UAF Blue Economy Center designed to develop marine resources
The University of Alaska Fairbanks recently established the Alaska Blue Economy Center to help advance new research, education and economic opportunities for Alaska.
“I am thrilled to have this new center approved by UAF Chancellor White. This represents an opportunity to help spur innovation and technology development in Alaska’s burgeoning blue economy,” said UAF College of Fisheries and Ocean Sciences Dean Bradley Moran. “The launch of ABEC comes at a critical time as the state seeks to diversify and grow its economy and workforce.”
The term “blue economy” refers to the use of ocean resources for economic growth, including traditional sectors such as fisheries, coastal tourism and oil and gas exploration, as well as the rapidly growing areas of ocean technology development, renewable energy and marine biotechnology.
With more than half of the nation’s coastline and roughly one-third of the country’s Exclusive Economic Zone, Alaska is well-positioned to be a leader in the blue economy.
A central goal of ABEC is to help grow and diversify Alaska’s marine workforce. For example, the center will facilitate collaboration and innovation to address ocean economic challenges and opportunities. ABEC combines expertise in research, instruction and public engagement related to Alaska’s aquatic resources and ecosystems.
“Alaska has the opportunity to add tremendous value to our fisheries resources, bringing needed dollars and jobs into Alaska,” said UAF Chancellor Dan White.
In addition to supporting Alaska’s existing sectors, the center seeks to find sustainable options for growth that preserve and protect Alaska’s thriving marine resources.
Researchers at the UAF College of Fisheries and Ocean Sciences, or CFOS, are already actively engaged in projects and activities that benefit Alaska’s fishery and aquaculture industries around the state. One current project investigates the reproductive rates of seaweed in Southcentral Alaska to help determine whether changes in regulations could make it easier to sustainably harvest seaweed near Homer.
Another looks at the causes and consequences of whale predation on hatchery-released salmon in Chatham Strait near Sitka. Researchers at the Kodiak Seafood and Marine Science Center are developing a technique and recipe to process fish skins from seafood processors into dog treats, a unique and innovative way to eliminate seafood waste. These projects highlight the role of research in developing sustainable ocean industries to benefit the state of Alaska.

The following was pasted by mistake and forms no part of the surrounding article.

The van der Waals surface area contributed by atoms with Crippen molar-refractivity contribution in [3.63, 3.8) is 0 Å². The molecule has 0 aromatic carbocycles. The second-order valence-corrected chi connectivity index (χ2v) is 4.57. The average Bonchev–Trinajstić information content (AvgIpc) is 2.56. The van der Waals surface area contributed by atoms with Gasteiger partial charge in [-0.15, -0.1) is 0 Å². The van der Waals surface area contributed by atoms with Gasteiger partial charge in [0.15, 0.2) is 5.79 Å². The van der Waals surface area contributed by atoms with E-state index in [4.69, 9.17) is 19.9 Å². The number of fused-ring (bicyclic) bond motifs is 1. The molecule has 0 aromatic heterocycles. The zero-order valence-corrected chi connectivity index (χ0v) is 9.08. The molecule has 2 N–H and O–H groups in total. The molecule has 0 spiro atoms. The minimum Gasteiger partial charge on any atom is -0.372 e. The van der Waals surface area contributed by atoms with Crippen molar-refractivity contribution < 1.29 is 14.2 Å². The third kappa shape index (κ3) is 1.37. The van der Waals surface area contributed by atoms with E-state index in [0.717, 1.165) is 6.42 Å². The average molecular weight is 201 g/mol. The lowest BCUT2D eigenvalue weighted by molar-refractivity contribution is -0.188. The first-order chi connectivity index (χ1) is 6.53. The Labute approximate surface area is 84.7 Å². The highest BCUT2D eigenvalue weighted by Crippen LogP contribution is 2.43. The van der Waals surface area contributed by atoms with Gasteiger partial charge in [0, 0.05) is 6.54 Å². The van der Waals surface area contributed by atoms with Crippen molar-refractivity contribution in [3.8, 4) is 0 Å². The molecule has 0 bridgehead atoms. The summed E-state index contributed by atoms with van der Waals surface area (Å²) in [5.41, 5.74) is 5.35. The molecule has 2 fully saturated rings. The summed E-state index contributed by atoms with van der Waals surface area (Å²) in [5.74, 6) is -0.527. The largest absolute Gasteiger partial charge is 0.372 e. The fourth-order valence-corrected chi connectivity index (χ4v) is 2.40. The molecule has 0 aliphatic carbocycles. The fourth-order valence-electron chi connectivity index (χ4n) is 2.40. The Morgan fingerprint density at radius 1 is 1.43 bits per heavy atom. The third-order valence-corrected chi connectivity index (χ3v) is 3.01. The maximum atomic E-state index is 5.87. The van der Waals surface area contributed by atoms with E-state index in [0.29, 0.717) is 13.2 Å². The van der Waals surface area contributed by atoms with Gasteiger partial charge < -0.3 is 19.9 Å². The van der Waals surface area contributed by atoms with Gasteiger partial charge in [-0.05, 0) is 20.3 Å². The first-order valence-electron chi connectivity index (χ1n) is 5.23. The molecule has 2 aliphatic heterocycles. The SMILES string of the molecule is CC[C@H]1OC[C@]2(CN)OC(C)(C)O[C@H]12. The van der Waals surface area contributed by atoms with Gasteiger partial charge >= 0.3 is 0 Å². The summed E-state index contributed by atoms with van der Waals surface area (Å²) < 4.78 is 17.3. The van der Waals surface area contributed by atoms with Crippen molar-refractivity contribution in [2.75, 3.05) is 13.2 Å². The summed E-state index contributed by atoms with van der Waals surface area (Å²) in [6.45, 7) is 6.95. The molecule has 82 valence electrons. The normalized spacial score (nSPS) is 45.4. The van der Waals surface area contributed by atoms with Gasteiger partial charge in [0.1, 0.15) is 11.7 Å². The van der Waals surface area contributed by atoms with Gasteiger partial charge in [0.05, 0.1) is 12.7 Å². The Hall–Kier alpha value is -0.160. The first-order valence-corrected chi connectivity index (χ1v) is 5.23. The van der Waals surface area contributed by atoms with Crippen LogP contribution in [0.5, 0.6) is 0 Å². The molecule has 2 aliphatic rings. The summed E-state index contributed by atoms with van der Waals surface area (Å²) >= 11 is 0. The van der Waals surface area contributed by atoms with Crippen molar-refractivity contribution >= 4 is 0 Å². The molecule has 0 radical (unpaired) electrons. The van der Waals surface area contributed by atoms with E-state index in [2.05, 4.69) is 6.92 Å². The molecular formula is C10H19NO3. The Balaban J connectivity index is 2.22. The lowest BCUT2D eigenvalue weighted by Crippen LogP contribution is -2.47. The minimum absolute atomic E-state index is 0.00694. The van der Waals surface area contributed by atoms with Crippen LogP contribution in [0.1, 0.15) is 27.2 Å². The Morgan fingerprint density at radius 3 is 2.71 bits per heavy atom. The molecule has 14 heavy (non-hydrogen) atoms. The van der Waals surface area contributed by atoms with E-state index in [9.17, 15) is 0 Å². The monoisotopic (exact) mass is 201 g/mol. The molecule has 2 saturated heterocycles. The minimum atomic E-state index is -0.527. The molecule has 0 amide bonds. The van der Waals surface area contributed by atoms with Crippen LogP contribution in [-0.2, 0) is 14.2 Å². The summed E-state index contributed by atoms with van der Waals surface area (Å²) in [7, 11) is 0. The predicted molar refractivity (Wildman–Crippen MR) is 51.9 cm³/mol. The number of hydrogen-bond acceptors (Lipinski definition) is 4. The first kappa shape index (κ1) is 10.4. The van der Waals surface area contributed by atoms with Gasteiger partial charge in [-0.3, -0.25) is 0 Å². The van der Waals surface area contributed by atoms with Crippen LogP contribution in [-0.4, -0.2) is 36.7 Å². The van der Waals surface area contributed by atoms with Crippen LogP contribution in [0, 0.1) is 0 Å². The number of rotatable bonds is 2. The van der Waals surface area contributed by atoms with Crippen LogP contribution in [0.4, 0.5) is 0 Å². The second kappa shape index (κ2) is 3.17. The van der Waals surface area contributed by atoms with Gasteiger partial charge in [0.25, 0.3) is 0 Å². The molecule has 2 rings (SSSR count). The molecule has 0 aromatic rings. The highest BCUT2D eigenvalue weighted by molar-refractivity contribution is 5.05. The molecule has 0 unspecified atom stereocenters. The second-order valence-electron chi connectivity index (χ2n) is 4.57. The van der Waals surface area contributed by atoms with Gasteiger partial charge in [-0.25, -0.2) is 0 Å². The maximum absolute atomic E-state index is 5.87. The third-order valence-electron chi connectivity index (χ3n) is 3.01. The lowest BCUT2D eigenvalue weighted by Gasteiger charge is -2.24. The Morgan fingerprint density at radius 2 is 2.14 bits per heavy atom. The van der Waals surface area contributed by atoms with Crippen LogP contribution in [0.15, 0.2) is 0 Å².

UAF also supports Alaska’s blue economy in ways outside of its traditional research programs. One such avenue is through training the next generation of blue economy leaders. In 2018, UAF established the nation’s only online Blue MBA degree to provide leaders with the tools to work at the intersection of business and aquatic resources.
The program, designed for students with a background in science, technology, engineering and mathematics, will give students the knowledge and skills needed to develop business models to ensure the sustainable use of marine and freshwater resources.
ABEC will serve as the umbrella organization for these research and teaching activities, relying on strong collaborations with research and agency partners at UAF and around the state.
“We look forward to partnering with CFOS to ensure that our blue economies and industries have the necessary ocean observations, data and information products they need to make wise decisions about the sustainable use of our ocean and coastal resources,” said Molly McCammon, director of the Alaska Ocean Observing System.
CFOS has also partnered with the Bering Sea Fisheries Association and the Alaska Ocean Cluster to implement a new Blue Pipeline Incubator, a think tank geared at promoting ocean-related businesses that support the resiliency of coastal economies around the state.
Based at the CFOS Seward Marine Center, the new program will seek out innovative leaders and businesses aiming to increase revenues, expand their workforce and mentor new programs around the state.
In 2017, the CFOS Kodiak Seafood and Marine Science Center received a half-million-dollar federal grant to partner with Blue Evolution — a private company that cultivates and markets seaweed products — to improve methods of growing, harvesting and transporting farmed sugar kelp, a common edible seaweed.
Seaweed farming is a multibillion-dollar industry worldwide that presents a new economic opportunity for coastal Alaska. ABEC aims to be on the frontlines in providing research and workforce opportunities to catalyze Alaska’s participation in this burgeoning industry.
ABEC will help unify organizations that already advocate for sustainable use of marine resources, such as Alaska Sea Grant and the UAF Alaska Center for Energy and Power.
“The very essence of the blue economy is to promote sustainable use of ocean resources for economic growth, jobs and ecosystem health, and this is a mirror of Sea Grant’s mission,” said Alaska Sea Grant Director Heather Brandon. “Essentially all the work of Alaska Sea Grant supports and grows the blue economy. The new center will amplify Alaska Sea Grant’s impact, and vice versa.”
Gwen Holdmann, director of ACEP, said, “Access to affordable and reliable energy sources to support the blue economy, and tapping into the vast potential Alaska has in tidal and current energy as one possible growth area, is something the Alaska Center for Energy and Power is very interested in supporting.”
These projects and programs represent UAF’s commitment to grow Alaska’s blue economy, spur innovation and sustain the marine and inland aquatic resources that Alaskans depend on. With the new Alaska Blue Economy Center, we will be better equipped to capitalize on Alaska’s coastal energy and environmental resources.